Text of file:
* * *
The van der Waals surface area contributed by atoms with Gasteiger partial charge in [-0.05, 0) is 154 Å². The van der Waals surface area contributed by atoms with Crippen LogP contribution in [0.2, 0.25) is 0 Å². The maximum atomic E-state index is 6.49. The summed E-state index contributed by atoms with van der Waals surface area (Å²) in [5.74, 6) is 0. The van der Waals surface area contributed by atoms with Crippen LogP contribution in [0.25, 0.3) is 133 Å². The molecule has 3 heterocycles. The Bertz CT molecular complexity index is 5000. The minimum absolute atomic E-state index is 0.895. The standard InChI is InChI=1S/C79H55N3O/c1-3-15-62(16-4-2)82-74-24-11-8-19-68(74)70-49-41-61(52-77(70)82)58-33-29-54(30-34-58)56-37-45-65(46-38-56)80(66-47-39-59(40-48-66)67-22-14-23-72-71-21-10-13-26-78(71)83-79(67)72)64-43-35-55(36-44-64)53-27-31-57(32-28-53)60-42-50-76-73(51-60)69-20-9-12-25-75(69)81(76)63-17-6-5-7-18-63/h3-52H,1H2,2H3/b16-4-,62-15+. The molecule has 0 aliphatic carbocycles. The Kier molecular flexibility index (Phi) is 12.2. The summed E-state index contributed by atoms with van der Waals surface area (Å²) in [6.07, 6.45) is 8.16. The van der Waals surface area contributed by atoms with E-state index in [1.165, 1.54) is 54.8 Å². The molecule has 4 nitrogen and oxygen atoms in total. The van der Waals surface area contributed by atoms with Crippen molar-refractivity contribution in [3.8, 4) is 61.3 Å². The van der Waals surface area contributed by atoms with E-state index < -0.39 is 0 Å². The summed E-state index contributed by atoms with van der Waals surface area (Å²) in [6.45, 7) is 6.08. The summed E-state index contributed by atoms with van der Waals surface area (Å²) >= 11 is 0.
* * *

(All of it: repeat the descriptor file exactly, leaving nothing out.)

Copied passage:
The van der Waals surface area contributed by atoms with Gasteiger partial charge in [-0.05, 0) is 154 Å². The van der Waals surface area contributed by atoms with Crippen LogP contribution in [0.2, 0.25) is 0 Å². The maximum atomic E-state index is 6.49. The summed E-state index contributed by atoms with van der Waals surface area (Å²) in [5.74, 6) is 0. The van der Waals surface area contributed by atoms with Crippen LogP contribution in [0.25, 0.3) is 133 Å². The molecule has 3 heterocycles. The Bertz CT molecular complexity index is 5000. The minimum absolute atomic E-state index is 0.895. The standard InChI is InChI=1S/C79H55N3O/c1-3-15-62(16-4-2)82-74-24-11-8-19-68(74)70-49-41-61(52-77(70)82)58-33-29-54(30-34-58)56-37-45-65(46-38-56)80(66-47-39-59(40-48-66)67-22-14-23-72-71-21-10-13-26-78(71)83-79(67)72)64-43-35-55(36-44-64)53-27-31-57(32-28-53)60-42-50-76-73(51-60)69-20-9-12-25-75(69)81(76)63-17-6-5-7-18-63/h3-52H,1H2,2H3/b16-4-,62-15+. The molecule has 0 aliphatic carbocycles. The Kier molecular flexibility index (Phi) is 12.2. The summed E-state index contributed by atoms with van der Waals surface area (Å²) in [6.07, 6.45) is 8.16. The van der Waals surface area contributed by atoms with E-state index in [1.165, 1.54) is 54.8 Å². The molecule has 4 nitrogen and oxygen atoms in total. The van der Waals surface area contributed by atoms with Crippen molar-refractivity contribution in [3.8, 4) is 61.3 Å². The van der Waals surface area contributed by atoms with E-state index < -0.39 is 0 Å². The summed E-state index contributed by atoms with van der Waals surface area (Å²) in [6.45, 7) is 6.08. The summed E-state index contributed by atoms with van der Waals surface area (Å²) >= 11 is 0.